The Magic Frame: The Sexiness Of Retouching


Screenshot 2017-06-07 11.06.56

I thought that I would make a slight departure from my more philosophical ramblings on photography, to something that is harder edged, but with a bit of philosophical rambling in it

Now, some of you who have seen my posts on Facebook will notice that I have added portraiture to my arsenal of misdemeanours. This does not mean that I have gone away from landscape or street photography. This is an addition.

Anyway, I have been getting these comments about how I am photographing these ‘lovelies’. Sadly, men don’t seem to want to be photographed.

There is also the general feel that retouching is essentially sexy. It is almost as if I get to see a Playboy centre spread every day. Incidentally, I did get to see a picture of a camera man filming a hardcore porn film once, and it has to be the most unsexy job ever.

What happens when it comes to retouching? I don’t do fashion retouching, and creating impossibly perfect men and women. If that needs to be done, I prefer to use a professional retoucher. It is too time consuming.

However, I digress.

My philosophy when I shoot a person, and retouch them, is to be able to capture some of the magic that is in their soul. Something in the expression of the eyes, the body language, the smile, must speak to me. There is a connection between me and the model that needs to be established. Else, it falls flat. All the technology in the world cannot capture the spark in the eye, or the spirit of the soul.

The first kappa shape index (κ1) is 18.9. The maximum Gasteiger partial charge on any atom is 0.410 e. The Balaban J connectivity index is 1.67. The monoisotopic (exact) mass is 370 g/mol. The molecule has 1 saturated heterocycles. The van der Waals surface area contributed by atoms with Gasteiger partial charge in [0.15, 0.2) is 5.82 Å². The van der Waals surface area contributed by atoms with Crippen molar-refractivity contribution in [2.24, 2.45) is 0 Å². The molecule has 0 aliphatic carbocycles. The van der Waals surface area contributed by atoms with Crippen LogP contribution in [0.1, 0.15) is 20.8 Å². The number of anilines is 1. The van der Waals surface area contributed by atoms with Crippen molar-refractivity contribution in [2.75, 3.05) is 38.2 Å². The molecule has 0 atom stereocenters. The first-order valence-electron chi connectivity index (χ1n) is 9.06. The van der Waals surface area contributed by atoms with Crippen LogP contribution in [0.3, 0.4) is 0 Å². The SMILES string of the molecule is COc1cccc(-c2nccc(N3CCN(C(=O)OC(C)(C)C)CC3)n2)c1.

Now, when it comes to retouching, you enter a whole world of techniques. I learned most of mine at the ‘feet’ of the master – Aaron Nace. His site – Phlearn.Com is a superb place to learn photoshop.

Anyway, when you retouch, what do you do? You start with removing the blemishes. You clear up patchiness, you add sparkle. You go down to the pixel level, as you can see in the screenshot above. You go in. You go out.

It is tedious. It takes me about 60-120 minutes per photograph, which is why I don’t do that many photos these days. The same applies to landscape work, by the way.

Then, sometimes, I come back to the photo, and I ask myself if I have done justice to it.

In all this tedious work, the essential thing is to be able to keep the magic alive.

That is the blend of technology and art –  of finding joy at the end of the road, before starting off on the next journey.


  1. great post. It is true that no one can understand the labor that goes in post processing. I generally don’t do post processing except for color and brightness correction that too with basic editor. I haven’t used PS or LR till date. Former is too complicated and later just didn’t work with me. I use whatever I click. Lately I stumbled on Luminar referred by a fellow UK blogger. I have only used it once or twice, it is worth a try. Will use it and let you know.

  2. Tell me, after all this work on the photo, is it the same person? Are we the same without all our blemishes and imperfections?

      1. That is true.. it’s also a little bit “my grandfather’s axe”, where my dad changed the handle and I changed the blade !

  3. Agree that retouching can take quite some time. When I retouch a photo I usually do different versions, and it can be so hard to decide which version I like best in the end.

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